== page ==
Platter with Beaded Illusion


MSWG August Demo, 8/21/2021

Jeff Brocket, member TAW, Nashville, TN and MSWG

By: Joseph Voda


If you missed the August demo last weekend, we know who you are - there were only 24 members on the ZOOM Interactive Remote Demonstration.


Unfortunately, such IRD meetings are currently unavoidable. As a group, our collective health is a priority and city and county health-distancing requirements cannot be achieved with us all in the facility’s room. This monthly meeting demonstration was broadcast over ZOOM by the technical crew of MSWG, via a well-developed and very professionally presented IRD.


That said, the Board is intent in helping you join ZOOM sessions as they are presented. So, please contact a BoD member for help with a training session.

(End of commercial introduction.)


Jeff Brocket is known to most of us, either from past demonstrations at MSWG, his involvement in the TAW Symposiums in Franklin, or his past terms as Board Director with AAW. Read more about Jeff Brocket HERE


Of note in his presentation, Jeff pointed out his own personally developed techniques to the process of platters with Beaded Illusion (basket-weave). In a short slide show, Mr. Brockett provided examples of his work, referencing his artistic maturity through chronological references.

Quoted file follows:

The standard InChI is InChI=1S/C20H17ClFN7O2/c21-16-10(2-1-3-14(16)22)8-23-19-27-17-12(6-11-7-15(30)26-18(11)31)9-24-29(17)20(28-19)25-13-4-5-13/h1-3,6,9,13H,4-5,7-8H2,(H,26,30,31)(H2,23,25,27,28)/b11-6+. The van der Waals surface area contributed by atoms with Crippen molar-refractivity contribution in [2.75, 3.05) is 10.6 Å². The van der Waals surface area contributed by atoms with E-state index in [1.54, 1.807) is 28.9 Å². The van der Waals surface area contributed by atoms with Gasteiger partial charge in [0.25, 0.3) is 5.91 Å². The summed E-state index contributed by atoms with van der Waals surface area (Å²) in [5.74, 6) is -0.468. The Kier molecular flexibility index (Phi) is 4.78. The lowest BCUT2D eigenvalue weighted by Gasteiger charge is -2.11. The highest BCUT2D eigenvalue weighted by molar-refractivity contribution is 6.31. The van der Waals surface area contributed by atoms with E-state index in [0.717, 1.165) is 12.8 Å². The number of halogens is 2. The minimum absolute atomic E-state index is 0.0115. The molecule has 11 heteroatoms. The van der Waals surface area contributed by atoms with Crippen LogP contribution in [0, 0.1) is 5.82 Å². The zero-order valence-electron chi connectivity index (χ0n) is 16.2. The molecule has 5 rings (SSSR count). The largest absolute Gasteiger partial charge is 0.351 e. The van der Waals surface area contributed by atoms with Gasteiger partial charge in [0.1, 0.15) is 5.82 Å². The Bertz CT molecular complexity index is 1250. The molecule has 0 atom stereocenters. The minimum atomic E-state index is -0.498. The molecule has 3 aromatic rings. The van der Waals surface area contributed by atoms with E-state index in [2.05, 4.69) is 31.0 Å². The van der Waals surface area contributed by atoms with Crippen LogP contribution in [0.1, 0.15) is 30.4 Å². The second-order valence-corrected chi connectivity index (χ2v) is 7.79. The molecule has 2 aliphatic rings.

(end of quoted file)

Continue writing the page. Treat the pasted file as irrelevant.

Jeff’s first statement was that he prefers to work with hard maple, ash and other woods having fine grain, which improves the crisp lines of the basket illusion. Breaking from the usual tenon and screw-center mounting arrangement, Jeff placed an 8/4 circular blank between a Steb drive center and the tailstock. He turns a recess for tower jaws on his Nova chuck, to hold the platter in expansion mode once the exterior detailing is completed.


Of particular interest to me, is his use of a gentle curve as the preferred shape.


One last item that caught a bit of attention, was “why the red piece of tape on your gouge?” Jeff explained that ALL his tools are color-coded to match specific sharpening jigs with desired angles.



As this is a blog post and not a detailed, wordy recap, and with enlightened guidance from the late Messrs. Fred R. Barnard and Paul Harvey, if “a look is worth a thousand words,” then the accompanying photos will tell “the rest of the story!”


Click on photo to enlarge (not in any special order).




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